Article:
"You must increase the fuel pressure 1 pound for each pound of boost," Endress explains. "And fuel pressure must go up as rpm goes up." It's also important to remember that a supercharged car's fuel system sees the same boost levels as its engine-which is why fuel pumps and regulators used in blown applications must be boost referenced. "It means you're referencing either the regulator or the diaphragm in the pump to the level of boost," Endress explains. "If you've got an extra pound of pressure, you put an extra pound of pressure on the diaphragm." In our case, we went with a diaphragm-less fuel pump, choosing one of Race Pumps' piston-style units for blow-through combos, and teamed it with one of its regulators. In our case, 10 pounds of boost meant we needed 10 extra psi of fuel pressure; we started with 4.4 psi in normally aspirated form, then the levels jumped to 14.4 at peak power with our new setup, which was right on the money.
So what did our efforts get us? We had planned on two pulley changes, figuring that a 3.12-inch pulley would put us at around 8 pounds of boost and a 2.95-incher would move us to 9 or 10. In fact, the first pulley change yielded 9.9 pounds of boost at max horsepower, so we stopped there. At this boost level, the 383 in Ganzel's Camaro made an additional 38 rwhp on Vortech's Mustang chassis dyno, along with 30 lb-ft of torque. Figuring in a 15-percent loss factor through this ride's manual trans, we ended up just shy of 500 ponies. It's a good jump in power, and most importantly, it was done without damaging any vital components, which is the best way we can think of to end a dyno session.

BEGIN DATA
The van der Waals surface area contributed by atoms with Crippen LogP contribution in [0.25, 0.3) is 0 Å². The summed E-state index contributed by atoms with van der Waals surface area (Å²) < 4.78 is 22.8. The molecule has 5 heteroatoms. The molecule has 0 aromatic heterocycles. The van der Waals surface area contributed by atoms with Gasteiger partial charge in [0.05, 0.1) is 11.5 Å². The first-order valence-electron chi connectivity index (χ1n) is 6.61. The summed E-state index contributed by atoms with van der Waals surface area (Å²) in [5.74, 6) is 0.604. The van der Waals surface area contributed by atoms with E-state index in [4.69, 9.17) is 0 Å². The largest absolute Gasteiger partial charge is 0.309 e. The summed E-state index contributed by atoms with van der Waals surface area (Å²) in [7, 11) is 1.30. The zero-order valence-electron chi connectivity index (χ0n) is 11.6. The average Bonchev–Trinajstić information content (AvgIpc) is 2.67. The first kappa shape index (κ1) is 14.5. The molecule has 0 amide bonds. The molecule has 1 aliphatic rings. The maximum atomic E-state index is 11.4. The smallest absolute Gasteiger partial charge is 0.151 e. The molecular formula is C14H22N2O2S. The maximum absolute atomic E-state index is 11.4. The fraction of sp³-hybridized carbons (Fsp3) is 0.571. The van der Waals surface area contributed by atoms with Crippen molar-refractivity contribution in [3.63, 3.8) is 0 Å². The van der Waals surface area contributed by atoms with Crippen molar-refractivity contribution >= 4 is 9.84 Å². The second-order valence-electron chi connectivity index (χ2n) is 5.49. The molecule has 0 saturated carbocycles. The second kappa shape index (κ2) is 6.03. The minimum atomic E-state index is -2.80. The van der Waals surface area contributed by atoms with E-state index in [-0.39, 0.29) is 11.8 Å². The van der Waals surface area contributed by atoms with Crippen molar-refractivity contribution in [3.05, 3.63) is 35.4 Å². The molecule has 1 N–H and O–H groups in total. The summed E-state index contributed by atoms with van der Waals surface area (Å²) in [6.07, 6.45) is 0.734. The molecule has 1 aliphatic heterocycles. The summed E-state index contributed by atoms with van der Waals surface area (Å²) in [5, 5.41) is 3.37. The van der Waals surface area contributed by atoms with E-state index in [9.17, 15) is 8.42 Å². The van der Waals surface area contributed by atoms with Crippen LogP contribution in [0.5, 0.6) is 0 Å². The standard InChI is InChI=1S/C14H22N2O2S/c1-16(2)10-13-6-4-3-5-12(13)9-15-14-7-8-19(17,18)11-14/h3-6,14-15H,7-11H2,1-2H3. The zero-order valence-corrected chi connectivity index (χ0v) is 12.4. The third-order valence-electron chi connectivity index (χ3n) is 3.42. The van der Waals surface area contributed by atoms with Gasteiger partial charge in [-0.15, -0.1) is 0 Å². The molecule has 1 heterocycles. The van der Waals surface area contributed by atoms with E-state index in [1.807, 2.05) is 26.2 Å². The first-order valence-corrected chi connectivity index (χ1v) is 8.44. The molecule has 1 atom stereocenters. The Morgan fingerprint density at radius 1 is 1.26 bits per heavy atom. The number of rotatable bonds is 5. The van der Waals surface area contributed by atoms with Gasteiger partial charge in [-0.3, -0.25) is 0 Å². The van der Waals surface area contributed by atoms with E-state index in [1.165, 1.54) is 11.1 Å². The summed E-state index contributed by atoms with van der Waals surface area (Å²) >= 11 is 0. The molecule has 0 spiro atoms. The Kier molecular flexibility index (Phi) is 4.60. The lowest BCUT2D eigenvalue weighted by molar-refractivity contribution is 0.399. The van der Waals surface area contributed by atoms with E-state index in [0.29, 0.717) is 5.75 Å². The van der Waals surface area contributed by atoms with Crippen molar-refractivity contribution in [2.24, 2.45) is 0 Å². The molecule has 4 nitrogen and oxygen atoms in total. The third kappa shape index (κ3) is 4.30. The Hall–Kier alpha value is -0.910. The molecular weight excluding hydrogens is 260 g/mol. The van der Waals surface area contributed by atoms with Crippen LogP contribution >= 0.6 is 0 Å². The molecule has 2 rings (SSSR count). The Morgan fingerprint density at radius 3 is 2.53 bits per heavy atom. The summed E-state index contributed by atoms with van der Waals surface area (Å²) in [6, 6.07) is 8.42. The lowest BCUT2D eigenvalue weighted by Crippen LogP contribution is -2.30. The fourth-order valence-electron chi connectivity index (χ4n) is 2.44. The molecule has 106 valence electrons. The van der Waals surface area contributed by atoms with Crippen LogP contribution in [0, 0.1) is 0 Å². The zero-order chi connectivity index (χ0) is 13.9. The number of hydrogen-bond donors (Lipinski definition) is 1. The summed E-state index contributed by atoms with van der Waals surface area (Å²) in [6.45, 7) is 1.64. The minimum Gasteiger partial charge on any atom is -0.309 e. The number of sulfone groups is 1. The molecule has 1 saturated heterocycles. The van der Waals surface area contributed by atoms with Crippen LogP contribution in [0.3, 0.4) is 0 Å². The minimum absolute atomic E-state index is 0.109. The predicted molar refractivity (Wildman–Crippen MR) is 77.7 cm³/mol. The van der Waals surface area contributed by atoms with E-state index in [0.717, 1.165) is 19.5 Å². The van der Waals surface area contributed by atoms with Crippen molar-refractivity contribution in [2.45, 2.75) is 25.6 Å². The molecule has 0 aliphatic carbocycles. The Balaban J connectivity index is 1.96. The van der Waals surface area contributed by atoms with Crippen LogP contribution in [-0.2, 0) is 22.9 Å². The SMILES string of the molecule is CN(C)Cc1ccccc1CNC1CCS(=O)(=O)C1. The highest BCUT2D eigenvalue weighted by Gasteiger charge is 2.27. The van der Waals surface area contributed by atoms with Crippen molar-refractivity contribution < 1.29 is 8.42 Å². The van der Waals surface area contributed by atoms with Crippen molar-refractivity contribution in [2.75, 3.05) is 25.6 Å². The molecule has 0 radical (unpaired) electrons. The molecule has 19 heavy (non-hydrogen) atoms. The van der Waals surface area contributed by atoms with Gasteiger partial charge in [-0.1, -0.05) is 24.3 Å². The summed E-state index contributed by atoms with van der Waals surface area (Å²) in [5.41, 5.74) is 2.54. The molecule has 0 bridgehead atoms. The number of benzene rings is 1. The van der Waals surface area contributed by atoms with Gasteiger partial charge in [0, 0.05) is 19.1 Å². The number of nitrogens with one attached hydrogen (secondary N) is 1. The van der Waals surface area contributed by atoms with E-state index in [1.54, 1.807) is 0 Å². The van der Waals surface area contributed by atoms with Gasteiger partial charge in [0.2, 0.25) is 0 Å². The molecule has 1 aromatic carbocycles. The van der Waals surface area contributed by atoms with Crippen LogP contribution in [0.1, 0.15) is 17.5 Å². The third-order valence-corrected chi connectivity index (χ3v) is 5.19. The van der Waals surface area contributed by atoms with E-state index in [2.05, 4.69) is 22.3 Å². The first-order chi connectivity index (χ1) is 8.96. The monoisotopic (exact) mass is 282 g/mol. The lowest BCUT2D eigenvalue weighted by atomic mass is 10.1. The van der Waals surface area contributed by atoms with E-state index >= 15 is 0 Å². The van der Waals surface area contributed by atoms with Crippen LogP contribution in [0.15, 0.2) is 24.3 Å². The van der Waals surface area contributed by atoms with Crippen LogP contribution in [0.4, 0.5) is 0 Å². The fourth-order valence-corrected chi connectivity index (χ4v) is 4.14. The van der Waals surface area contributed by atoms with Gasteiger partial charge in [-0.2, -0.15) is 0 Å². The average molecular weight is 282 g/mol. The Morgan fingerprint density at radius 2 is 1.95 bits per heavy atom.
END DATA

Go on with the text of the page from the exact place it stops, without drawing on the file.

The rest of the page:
Knowing we needed to step...
Knowing we needed to step up our fuel pressure as we stepped up boost levels, we installed a fuel pump from Race Pumps. According to RP's Howard Stewart, this pump cranks out 150 psi unregulated. "There's normally a pressure drop across the regulator," he tells us. "This has so much more inlet pressure, it's a nonissue.
Speaking of regulators, we...
Speaking of regulators, we sourced Race Pumps for this item as well. When boost referenced, fuel pressure increases at a 1:1 ratio with boost. It's also easily adjusted; reading fuel pressure on the dyno (note the sensor), we were able to quickly get our fuel system dialed in.
The hardest part of swapping...
The hardest part of swapping centrifugal blower pulleys is loosening the three belt-tensioner bolts, which isn't really hard at all. Speaking of belts, a pulley change may or not require a shorter belt. Our change, from 3.33 to 3.12 inches, didn't necessitate a belt change; if we'd made it to the 2.95-inch pulley, a shorter belt would have been in order.